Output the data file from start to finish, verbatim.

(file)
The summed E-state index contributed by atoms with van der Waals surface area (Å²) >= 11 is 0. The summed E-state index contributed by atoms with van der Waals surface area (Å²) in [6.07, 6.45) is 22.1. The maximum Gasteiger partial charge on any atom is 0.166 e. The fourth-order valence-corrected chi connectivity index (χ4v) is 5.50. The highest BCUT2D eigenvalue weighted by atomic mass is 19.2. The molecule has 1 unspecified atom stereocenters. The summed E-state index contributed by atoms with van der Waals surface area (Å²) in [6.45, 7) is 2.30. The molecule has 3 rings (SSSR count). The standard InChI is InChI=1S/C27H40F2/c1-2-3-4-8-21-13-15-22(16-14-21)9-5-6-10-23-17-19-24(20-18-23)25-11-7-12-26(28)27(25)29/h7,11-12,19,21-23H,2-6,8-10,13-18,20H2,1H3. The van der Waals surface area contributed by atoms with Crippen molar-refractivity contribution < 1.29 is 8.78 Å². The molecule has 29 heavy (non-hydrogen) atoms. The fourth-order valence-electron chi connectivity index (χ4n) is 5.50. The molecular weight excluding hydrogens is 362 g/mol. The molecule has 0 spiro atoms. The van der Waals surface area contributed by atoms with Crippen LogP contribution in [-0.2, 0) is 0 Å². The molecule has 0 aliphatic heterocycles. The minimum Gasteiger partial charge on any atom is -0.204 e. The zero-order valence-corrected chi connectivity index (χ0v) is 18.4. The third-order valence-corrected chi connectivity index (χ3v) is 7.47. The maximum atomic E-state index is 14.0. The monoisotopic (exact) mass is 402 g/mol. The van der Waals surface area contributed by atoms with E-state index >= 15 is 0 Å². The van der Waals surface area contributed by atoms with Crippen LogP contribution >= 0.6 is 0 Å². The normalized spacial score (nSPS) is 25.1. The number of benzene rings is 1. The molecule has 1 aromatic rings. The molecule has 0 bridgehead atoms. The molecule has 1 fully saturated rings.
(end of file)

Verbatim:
The summed E-state index contributed by atoms with van der Waals surface area (Å²) >= 11 is 0. The summed E-state index contributed by atoms with van der Waals surface area (Å²) in [6.07, 6.45) is 22.1. The maximum Gasteiger partial charge on any atom is 0.166 e. The fourth-order valence-corrected chi connectivity index (χ4v) is 5.50. The highest BCUT2D eigenvalue weighted by atomic mass is 19.2. The molecule has 1 unspecified atom stereocenters. The summed E-state index contributed by atoms with van der Waals surface area (Å²) in [6.45, 7) is 2.30. The molecule has 3 rings (SSSR count). The standard InChI is InChI=1S/C27H40F2/c1-2-3-4-8-21-13-15-22(16-14-21)9-5-6-10-23-17-19-24(20-18-23)25-11-7-12-26(28)27(25)29/h7,11-12,19,21-23H,2-6,8-10,13-18,20H2,1H3. The van der Waals surface area contributed by atoms with Crippen molar-refractivity contribution < 1.29 is 8.78 Å². The molecule has 29 heavy (non-hydrogen) atoms. The fourth-order valence-electron chi connectivity index (χ4n) is 5.50. The molecular weight excluding hydrogens is 362 g/mol. The molecule has 0 spiro atoms. The van der Waals surface area contributed by atoms with Crippen LogP contribution in [-0.2, 0) is 0 Å². The molecule has 0 aliphatic heterocycles. The minimum Gasteiger partial charge on any atom is -0.204 e. The zero-order valence-corrected chi connectivity index (χ0v) is 18.4. The third-order valence-corrected chi connectivity index (χ3v) is 7.47. The maximum atomic E-state index is 14.0. The monoisotopic (exact) mass is 402 g/mol. The van der Waals surface area contributed by atoms with E-state index >= 15 is 0 Å². The van der Waals surface area contributed by atoms with Crippen LogP contribution >= 0.6 is 0 Å². The normalized spacial score (nSPS) is 25.1. The number of benzene rings is 1. The molecule has 1 aromatic rings. The molecule has 0 bridgehead atoms. The molecule has 1 fully saturated rings.